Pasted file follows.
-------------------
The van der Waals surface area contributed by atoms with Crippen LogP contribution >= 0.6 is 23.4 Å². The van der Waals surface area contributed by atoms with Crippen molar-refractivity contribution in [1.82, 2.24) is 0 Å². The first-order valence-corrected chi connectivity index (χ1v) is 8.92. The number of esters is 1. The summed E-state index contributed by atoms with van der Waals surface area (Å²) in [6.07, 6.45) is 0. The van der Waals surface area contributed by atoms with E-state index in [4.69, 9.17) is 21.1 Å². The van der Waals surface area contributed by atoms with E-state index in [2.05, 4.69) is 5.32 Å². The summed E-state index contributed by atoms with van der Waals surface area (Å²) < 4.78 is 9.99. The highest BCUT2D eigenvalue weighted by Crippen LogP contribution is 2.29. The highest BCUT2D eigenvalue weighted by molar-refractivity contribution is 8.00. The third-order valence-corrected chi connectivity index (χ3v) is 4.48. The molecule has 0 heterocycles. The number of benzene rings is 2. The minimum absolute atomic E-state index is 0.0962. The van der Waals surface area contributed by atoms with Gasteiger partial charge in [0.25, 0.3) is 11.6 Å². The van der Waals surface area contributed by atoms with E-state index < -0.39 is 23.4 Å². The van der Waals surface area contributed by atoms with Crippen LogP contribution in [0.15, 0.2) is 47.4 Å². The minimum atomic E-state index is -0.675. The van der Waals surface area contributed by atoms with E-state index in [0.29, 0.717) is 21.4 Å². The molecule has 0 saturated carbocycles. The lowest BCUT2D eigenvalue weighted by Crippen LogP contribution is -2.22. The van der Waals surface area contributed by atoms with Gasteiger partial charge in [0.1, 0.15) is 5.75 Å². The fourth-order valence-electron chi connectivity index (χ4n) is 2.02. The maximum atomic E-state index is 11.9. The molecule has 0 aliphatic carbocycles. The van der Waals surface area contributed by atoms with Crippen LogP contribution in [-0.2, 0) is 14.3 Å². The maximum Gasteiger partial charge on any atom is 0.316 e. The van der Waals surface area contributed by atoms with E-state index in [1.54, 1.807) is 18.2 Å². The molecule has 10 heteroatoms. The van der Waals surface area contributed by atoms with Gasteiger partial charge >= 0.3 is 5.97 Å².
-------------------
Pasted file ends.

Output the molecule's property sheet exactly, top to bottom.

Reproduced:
The van der Waals surface area contributed by atoms with Crippen LogP contribution >= 0.6 is 23.4 Å². The van der Waals surface area contributed by atoms with Crippen molar-refractivity contribution in [1.82, 2.24) is 0 Å². The first-order valence-corrected chi connectivity index (χ1v) is 8.92. The number of esters is 1. The summed E-state index contributed by atoms with van der Waals surface area (Å²) in [6.07, 6.45) is 0. The van der Waals surface area contributed by atoms with E-state index in [4.69, 9.17) is 21.1 Å². The van der Waals surface area contributed by atoms with E-state index in [2.05, 4.69) is 5.32 Å². The summed E-state index contributed by atoms with van der Waals surface area (Å²) < 4.78 is 9.99. The highest BCUT2D eigenvalue weighted by Crippen LogP contribution is 2.29. The highest BCUT2D eigenvalue weighted by molar-refractivity contribution is 8.00. The third-order valence-corrected chi connectivity index (χ3v) is 4.48. The molecule has 0 heterocycles. The number of benzene rings is 2. The minimum absolute atomic E-state index is 0.0962. The van der Waals surface area contributed by atoms with Gasteiger partial charge in [0.25, 0.3) is 11.6 Å². The van der Waals surface area contributed by atoms with E-state index < -0.39 is 23.4 Å². The van der Waals surface area contributed by atoms with Crippen LogP contribution in [0.15, 0.2) is 47.4 Å². The minimum atomic E-state index is -0.675. The van der Waals surface area contributed by atoms with E-state index in [0.29, 0.717) is 21.4 Å². The molecule has 0 saturated carbocycles. The lowest BCUT2D eigenvalue weighted by Crippen LogP contribution is -2.22. The van der Waals surface area contributed by atoms with Gasteiger partial charge in [0.1, 0.15) is 5.75 Å². The fourth-order valence-electron chi connectivity index (χ4n) is 2.02. The maximum atomic E-state index is 11.9. The molecule has 0 aliphatic carbocycles. The van der Waals surface area contributed by atoms with Crippen LogP contribution in [-0.2, 0) is 14.3 Å². The maximum Gasteiger partial charge on any atom is 0.316 e. The van der Waals surface area contributed by atoms with E-state index in [1.54, 1.807) is 18.2 Å². The molecule has 10 heteroatoms. The van der Waals surface area contributed by atoms with Gasteiger partial charge >= 0.3 is 5.97 Å².